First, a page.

Think about this. IoT , as a concept promoted by so many companies, is nothing more than the desire of various manufacturers and software companies to make their product interface and interact easier with each other, even with other products. A classic is the over-used M2M (machine-to-machine) terminology. I personally prefer to say: IoT will allow my products to share information and data using the well known Internet platform. We no longer need to develop necessarily a specialised network for our devices. Communicaiton protocols can use the already existing cables fibre optic links and satellite connections.  The existing IP technology will carry our signals to a wider audience.

    For a business, IoT means that by choosing products which have IP capability faster data sharing can be achieved. Let’s take the example of a coffee shop. By choosing an IP enabled till, cloud payment processing platform and integrating all that together, the following can be quickly resolved: faster sales report, faster payment process, supplies control, cost control, easier menu integration, expandability through software updates and smoother expansion when required.  The opposite would be true should everything be isolated. To have a sales report, the owner would have to export or even print data from the till, do a manual stocktake regularly, manually adjust the menu and also manually update the till to reflect the adjustments.

    There are many examples such as the one above.

    In industrial applications, Internet of Things is even more important. With deployment of millions of sensors in networks, managing the available data is impossible in a standard environment. Enter M2M, or machine-to-machine interaction. Data exported from pipe sensors for example is automatically captured by the software and then categorized, analysed and presented in various forms when required. All these steps are automatic and the operator doesn’t have to do anything other than scheduling reports. Imagine monitoring a network of pipes across a country. A mammoth task with no success in sight if it wasn’t for IoT applications.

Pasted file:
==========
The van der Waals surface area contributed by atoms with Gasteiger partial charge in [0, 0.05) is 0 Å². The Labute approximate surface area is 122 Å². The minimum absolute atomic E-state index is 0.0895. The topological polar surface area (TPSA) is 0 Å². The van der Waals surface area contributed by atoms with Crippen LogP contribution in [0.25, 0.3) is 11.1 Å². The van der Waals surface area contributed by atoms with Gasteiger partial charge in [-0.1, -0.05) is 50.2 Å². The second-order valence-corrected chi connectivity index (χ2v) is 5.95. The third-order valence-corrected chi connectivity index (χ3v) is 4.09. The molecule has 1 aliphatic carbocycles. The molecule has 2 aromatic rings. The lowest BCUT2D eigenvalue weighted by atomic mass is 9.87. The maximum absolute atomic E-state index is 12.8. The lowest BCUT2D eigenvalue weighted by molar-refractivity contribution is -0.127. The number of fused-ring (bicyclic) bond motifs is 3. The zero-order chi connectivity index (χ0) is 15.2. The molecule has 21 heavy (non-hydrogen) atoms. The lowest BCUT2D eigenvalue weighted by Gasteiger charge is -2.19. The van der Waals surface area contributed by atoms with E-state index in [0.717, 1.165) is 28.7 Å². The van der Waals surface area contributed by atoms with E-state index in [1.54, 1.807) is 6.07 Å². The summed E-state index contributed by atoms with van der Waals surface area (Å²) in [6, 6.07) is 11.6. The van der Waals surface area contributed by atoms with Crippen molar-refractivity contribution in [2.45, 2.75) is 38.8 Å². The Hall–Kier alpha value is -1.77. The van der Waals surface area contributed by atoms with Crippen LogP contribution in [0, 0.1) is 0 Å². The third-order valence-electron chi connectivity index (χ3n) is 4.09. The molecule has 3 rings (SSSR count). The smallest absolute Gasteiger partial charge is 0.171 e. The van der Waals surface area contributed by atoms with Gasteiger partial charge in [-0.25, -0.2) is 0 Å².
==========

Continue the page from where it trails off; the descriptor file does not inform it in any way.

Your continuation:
IoT has made inroads in other disciplines, such as security. In simple terms all the surveillance cameras and recorders now connected to the house or office networks are forming the IoT. A camera can detect movement and , depending on its settings, can raise an alarm both local as well as remote through app based notifications or by emailing a snapshot of the event. Some cameras can be resource hungry should they need to stream constantly. These situations can be easily avoided through the use of the store-and-forward approach. Certain events are stored and only when a limit has been reached the data is forwarded to a receiver. This approach is particularly useful when the network connection is pricey, such as a direct satellite link. Utilising store-and-forward can significantly reduce data usage and enable the integrator to deploy a more cost effective connected solution.

    IoT is everywhere since it is not a product but a concept. Monitoring trains and even controlling trains is no longer a science fiction idea but a reality. And it is all possible thanks to data global data links.

    One of the biggest promoter and developer of IoT applications is the residential market. We have introduced more and more communicating technology in our homes. This is not necessarily bad when used properly.

    For example, Schneider Electric has released some time ago a product by the name of Wiser Link. This solution allows the user to monitor his or her own power usage, set goals, review data in dollars and receive notifications when thresholds are exceeded. Some installations can be also set to automatically turn off circuits if they shouldn’t be on.

    We are all part of the IoT and the very device you read this article on is a critical component.

    IoT can be scary but if and when deployed correctly, all connected devices can bring more joy than pain. It is important to understand first what the goal is, what the budget is and choose the solution which fits better our business but without cutting cost and forgetting connectivity.

    Connectivity is key.